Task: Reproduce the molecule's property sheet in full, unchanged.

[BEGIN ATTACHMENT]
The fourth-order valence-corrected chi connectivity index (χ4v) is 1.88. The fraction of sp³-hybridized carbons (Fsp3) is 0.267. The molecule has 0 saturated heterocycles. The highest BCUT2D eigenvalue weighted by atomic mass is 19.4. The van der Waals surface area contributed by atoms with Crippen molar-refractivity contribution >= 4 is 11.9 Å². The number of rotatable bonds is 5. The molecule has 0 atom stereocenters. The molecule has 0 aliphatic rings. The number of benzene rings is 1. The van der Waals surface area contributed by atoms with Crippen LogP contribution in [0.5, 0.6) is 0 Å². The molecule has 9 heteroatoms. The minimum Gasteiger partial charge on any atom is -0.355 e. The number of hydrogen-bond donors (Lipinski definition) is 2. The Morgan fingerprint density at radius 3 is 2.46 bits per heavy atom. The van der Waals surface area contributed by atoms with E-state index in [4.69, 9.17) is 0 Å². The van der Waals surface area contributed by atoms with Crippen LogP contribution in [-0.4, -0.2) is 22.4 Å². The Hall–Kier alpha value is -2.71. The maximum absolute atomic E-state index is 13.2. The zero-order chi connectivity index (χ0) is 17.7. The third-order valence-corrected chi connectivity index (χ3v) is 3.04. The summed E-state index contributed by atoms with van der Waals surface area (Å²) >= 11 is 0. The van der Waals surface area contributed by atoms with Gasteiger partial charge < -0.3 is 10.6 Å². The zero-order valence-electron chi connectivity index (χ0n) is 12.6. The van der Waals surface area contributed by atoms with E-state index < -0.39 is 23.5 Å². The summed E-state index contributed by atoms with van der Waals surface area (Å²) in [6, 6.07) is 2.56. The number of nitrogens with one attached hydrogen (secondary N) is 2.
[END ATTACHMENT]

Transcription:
The fourth-order valence-corrected chi connectivity index (χ4v) is 1.88. The fraction of sp³-hybridized carbons (Fsp3) is 0.267. The molecule has 0 saturated heterocycles. The highest BCUT2D eigenvalue weighted by atomic mass is 19.4. The van der Waals surface area contributed by atoms with Crippen molar-refractivity contribution >= 4 is 11.9 Å². The number of rotatable bonds is 5. The molecule has 0 atom stereocenters. The molecule has 0 aliphatic rings. The number of benzene rings is 1. The van der Waals surface area contributed by atoms with Crippen LogP contribution in [0.5, 0.6) is 0 Å². The molecule has 9 heteroatoms. The minimum Gasteiger partial charge on any atom is -0.355 e. The number of hydrogen-bond donors (Lipinski definition) is 2. The Morgan fingerprint density at radius 3 is 2.46 bits per heavy atom. The van der Waals surface area contributed by atoms with E-state index in [4.69, 9.17) is 0 Å². The van der Waals surface area contributed by atoms with Crippen LogP contribution in [-0.4, -0.2) is 22.4 Å². The Hall–Kier alpha value is -2.71. The maximum absolute atomic E-state index is 13.2. The zero-order chi connectivity index (χ0) is 17.7. The third-order valence-corrected chi connectivity index (χ3v) is 3.04. The summed E-state index contributed by atoms with van der Waals surface area (Å²) >= 11 is 0. The van der Waals surface area contributed by atoms with Gasteiger partial charge < -0.3 is 10.6 Å². The zero-order valence-electron chi connectivity index (χ0n) is 12.6. The van der Waals surface area contributed by atoms with E-state index < -0.39 is 23.5 Å². The summed E-state index contributed by atoms with van der Waals surface area (Å²) in [6, 6.07) is 2.56. The number of nitrogens with one attached hydrogen (secondary N) is 2.